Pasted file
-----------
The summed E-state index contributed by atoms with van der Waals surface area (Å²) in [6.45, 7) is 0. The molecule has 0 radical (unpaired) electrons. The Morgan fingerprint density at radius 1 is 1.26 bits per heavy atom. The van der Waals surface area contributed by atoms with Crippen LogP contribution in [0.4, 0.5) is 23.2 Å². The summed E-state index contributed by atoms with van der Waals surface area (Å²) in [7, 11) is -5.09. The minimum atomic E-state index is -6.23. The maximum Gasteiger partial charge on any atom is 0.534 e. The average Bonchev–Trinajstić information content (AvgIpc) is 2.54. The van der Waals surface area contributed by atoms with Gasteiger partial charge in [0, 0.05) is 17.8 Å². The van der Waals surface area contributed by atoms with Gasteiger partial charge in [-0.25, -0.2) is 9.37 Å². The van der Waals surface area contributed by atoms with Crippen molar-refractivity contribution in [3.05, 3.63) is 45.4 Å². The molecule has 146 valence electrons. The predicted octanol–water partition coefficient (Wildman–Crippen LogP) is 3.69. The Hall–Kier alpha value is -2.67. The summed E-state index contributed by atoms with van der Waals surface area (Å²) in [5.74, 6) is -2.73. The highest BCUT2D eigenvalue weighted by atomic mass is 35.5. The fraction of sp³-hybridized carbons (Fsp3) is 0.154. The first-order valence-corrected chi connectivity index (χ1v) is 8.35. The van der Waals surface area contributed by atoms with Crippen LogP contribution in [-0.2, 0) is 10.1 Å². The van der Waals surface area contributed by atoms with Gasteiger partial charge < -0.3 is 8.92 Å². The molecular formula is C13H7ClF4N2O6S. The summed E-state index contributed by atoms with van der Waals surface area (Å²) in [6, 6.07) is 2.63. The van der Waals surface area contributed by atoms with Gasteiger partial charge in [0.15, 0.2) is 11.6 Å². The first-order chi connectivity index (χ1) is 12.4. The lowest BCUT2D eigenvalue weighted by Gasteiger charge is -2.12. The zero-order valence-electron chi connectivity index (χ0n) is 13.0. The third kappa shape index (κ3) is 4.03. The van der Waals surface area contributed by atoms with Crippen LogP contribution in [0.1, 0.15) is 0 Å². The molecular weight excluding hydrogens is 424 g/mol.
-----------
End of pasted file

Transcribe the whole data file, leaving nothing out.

The summed E-state index contributed by atoms with van der Waals surface area (Å²) in [6.45, 7) is 0. The molecule has 0 radical (unpaired) electrons. The Morgan fingerprint density at radius 1 is 1.26 bits per heavy atom. The van der Waals surface area contributed by atoms with Crippen LogP contribution in [0.4, 0.5) is 23.2 Å². The summed E-state index contributed by atoms with van der Waals surface area (Å²) in [7, 11) is -5.09. The minimum atomic E-state index is -6.23. The maximum Gasteiger partial charge on any atom is 0.534 e. The average Bonchev–Trinajstić information content (AvgIpc) is 2.54. The van der Waals surface area contributed by atoms with Gasteiger partial charge in [0, 0.05) is 17.8 Å². The van der Waals surface area contributed by atoms with Gasteiger partial charge in [-0.25, -0.2) is 9.37 Å². The van der Waals surface area contributed by atoms with Crippen molar-refractivity contribution in [3.05, 3.63) is 45.4 Å². The molecule has 146 valence electrons. The predicted octanol–water partition coefficient (Wildman–Crippen LogP) is 3.69. The Hall–Kier alpha value is -2.67. The summed E-state index contributed by atoms with van der Waals surface area (Å²) in [5.74, 6) is -2.73. The highest BCUT2D eigenvalue weighted by atomic mass is 35.5. The fraction of sp³-hybridized carbons (Fsp3) is 0.154. The first-order valence-corrected chi connectivity index (χ1v) is 8.35. The van der Waals surface area contributed by atoms with Crippen LogP contribution in [-0.2, 0) is 10.1 Å². The van der Waals surface area contributed by atoms with Gasteiger partial charge < -0.3 is 8.92 Å². The molecular formula is C13H7ClF4N2O6S. The summed E-state index contributed by atoms with van der Waals surface area (Å²) in [6, 6.07) is 2.63. The van der Waals surface area contributed by atoms with Gasteiger partial charge in [0.15, 0.2) is 11.6 Å². The first-order chi connectivity index (χ1) is 12.4. The lowest BCUT2D eigenvalue weighted by Gasteiger charge is -2.12. The zero-order valence-electron chi connectivity index (χ0n) is 13.0. The third kappa shape index (κ3) is 4.03. The van der Waals surface area contributed by atoms with Crippen LogP contribution in [0.1, 0.15) is 0 Å². The molecular weight excluding hydrogens is 424 g/mol.